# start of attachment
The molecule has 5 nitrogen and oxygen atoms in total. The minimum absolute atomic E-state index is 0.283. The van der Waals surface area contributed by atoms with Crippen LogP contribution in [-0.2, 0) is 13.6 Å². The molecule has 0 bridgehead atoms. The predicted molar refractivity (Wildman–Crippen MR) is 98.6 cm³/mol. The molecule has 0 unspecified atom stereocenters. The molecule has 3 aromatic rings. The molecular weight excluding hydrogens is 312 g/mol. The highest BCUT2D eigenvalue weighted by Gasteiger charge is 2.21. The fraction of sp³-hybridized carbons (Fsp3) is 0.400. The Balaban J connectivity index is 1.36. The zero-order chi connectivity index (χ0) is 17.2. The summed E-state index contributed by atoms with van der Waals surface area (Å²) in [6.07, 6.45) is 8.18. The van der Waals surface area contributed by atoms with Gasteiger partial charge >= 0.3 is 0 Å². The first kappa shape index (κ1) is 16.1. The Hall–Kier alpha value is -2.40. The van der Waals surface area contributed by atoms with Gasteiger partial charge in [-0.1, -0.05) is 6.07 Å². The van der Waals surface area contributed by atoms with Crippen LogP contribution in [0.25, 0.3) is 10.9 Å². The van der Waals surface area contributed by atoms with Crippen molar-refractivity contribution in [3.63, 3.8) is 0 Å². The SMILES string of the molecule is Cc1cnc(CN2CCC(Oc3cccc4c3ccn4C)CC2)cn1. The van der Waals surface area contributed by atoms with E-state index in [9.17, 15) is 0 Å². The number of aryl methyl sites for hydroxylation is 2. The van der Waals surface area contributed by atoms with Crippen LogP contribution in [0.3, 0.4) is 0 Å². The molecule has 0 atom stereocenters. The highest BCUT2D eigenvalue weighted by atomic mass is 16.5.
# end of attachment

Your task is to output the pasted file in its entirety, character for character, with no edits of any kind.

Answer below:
The molecule has 5 nitrogen and oxygen atoms in total. The minimum absolute atomic E-state index is 0.283. The van der Waals surface area contributed by atoms with Crippen LogP contribution in [-0.2, 0) is 13.6 Å². The molecule has 0 bridgehead atoms. The predicted molar refractivity (Wildman–Crippen MR) is 98.6 cm³/mol. The molecule has 0 unspecified atom stereocenters. The molecule has 3 aromatic rings. The molecular weight excluding hydrogens is 312 g/mol. The highest BCUT2D eigenvalue weighted by Gasteiger charge is 2.21. The fraction of sp³-hybridized carbons (Fsp3) is 0.400. The Balaban J connectivity index is 1.36. The zero-order chi connectivity index (χ0) is 17.2. The summed E-state index contributed by atoms with van der Waals surface area (Å²) in [6.07, 6.45) is 8.18. The van der Waals surface area contributed by atoms with Gasteiger partial charge >= 0.3 is 0 Å². The first kappa shape index (κ1) is 16.1. The Hall–Kier alpha value is -2.40. The van der Waals surface area contributed by atoms with Gasteiger partial charge in [-0.1, -0.05) is 6.07 Å². The van der Waals surface area contributed by atoms with Crippen LogP contribution in [0.25, 0.3) is 10.9 Å². The van der Waals surface area contributed by atoms with Crippen molar-refractivity contribution in [3.63, 3.8) is 0 Å². The SMILES string of the molecule is Cc1cnc(CN2CCC(Oc3cccc4c3ccn4C)CC2)cn1. The van der Waals surface area contributed by atoms with E-state index in [9.17, 15) is 0 Å². The number of aryl methyl sites for hydroxylation is 2. The van der Waals surface area contributed by atoms with Crippen LogP contribution in [0.3, 0.4) is 0 Å². The molecule has 0 atom stereocenters. The highest BCUT2D eigenvalue weighted by atomic mass is 16.5.